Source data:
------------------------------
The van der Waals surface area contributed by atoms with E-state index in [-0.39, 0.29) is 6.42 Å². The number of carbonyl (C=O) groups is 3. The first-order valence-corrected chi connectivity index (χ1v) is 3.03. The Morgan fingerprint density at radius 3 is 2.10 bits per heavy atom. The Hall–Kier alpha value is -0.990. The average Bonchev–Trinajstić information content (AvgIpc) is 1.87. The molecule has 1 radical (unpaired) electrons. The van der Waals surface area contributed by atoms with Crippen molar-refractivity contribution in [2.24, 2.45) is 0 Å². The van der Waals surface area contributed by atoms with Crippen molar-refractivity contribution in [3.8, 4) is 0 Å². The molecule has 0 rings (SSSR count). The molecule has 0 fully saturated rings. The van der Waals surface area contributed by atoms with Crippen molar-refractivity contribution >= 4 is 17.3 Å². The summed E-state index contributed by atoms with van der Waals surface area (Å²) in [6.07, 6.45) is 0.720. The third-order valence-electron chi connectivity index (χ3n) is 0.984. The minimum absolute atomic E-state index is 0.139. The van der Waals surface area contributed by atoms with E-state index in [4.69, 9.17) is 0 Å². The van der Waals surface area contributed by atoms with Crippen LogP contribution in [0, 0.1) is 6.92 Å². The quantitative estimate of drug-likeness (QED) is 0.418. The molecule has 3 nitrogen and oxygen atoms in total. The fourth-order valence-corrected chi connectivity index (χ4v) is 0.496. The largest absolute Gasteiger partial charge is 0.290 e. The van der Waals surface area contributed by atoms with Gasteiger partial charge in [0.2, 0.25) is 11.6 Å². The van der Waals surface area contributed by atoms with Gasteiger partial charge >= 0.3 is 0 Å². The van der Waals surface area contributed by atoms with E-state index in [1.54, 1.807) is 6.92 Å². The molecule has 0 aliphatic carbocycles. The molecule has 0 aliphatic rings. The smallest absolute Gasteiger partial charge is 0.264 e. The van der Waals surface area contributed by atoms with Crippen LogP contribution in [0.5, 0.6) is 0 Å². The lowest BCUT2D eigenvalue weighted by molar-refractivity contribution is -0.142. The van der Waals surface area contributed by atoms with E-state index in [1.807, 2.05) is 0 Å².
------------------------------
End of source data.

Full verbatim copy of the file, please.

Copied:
The van der Waals surface area contributed by atoms with E-state index in [-0.39, 0.29) is 6.42 Å². The number of carbonyl (C=O) groups is 3. The first-order valence-corrected chi connectivity index (χ1v) is 3.03. The Morgan fingerprint density at radius 3 is 2.10 bits per heavy atom. The Hall–Kier alpha value is -0.990. The average Bonchev–Trinajstić information content (AvgIpc) is 1.87. The molecule has 1 radical (unpaired) electrons. The van der Waals surface area contributed by atoms with Crippen molar-refractivity contribution in [2.24, 2.45) is 0 Å². The van der Waals surface area contributed by atoms with Crippen molar-refractivity contribution in [3.8, 4) is 0 Å². The molecule has 0 rings (SSSR count). The molecule has 0 fully saturated rings. The van der Waals surface area contributed by atoms with Crippen molar-refractivity contribution >= 4 is 17.3 Å². The summed E-state index contributed by atoms with van der Waals surface area (Å²) in [6.07, 6.45) is 0.720. The third-order valence-electron chi connectivity index (χ3n) is 0.984. The minimum absolute atomic E-state index is 0.139. The van der Waals surface area contributed by atoms with E-state index in [4.69, 9.17) is 0 Å². The van der Waals surface area contributed by atoms with Crippen LogP contribution in [0, 0.1) is 6.92 Å². The quantitative estimate of drug-likeness (QED) is 0.418. The molecule has 3 nitrogen and oxygen atoms in total. The fourth-order valence-corrected chi connectivity index (χ4v) is 0.496. The largest absolute Gasteiger partial charge is 0.290 e. The van der Waals surface area contributed by atoms with Gasteiger partial charge in [0.2, 0.25) is 11.6 Å². The van der Waals surface area contributed by atoms with Gasteiger partial charge >= 0.3 is 0 Å². The van der Waals surface area contributed by atoms with E-state index in [1.54, 1.807) is 6.92 Å². The molecule has 0 aliphatic carbocycles. The molecule has 0 aliphatic rings. The smallest absolute Gasteiger partial charge is 0.264 e. The van der Waals surface area contributed by atoms with Crippen LogP contribution in [0.5, 0.6) is 0 Å². The lowest BCUT2D eigenvalue weighted by molar-refractivity contribution is -0.142. The van der Waals surface area contributed by atoms with E-state index in [1.807, 2.05) is 0 Å².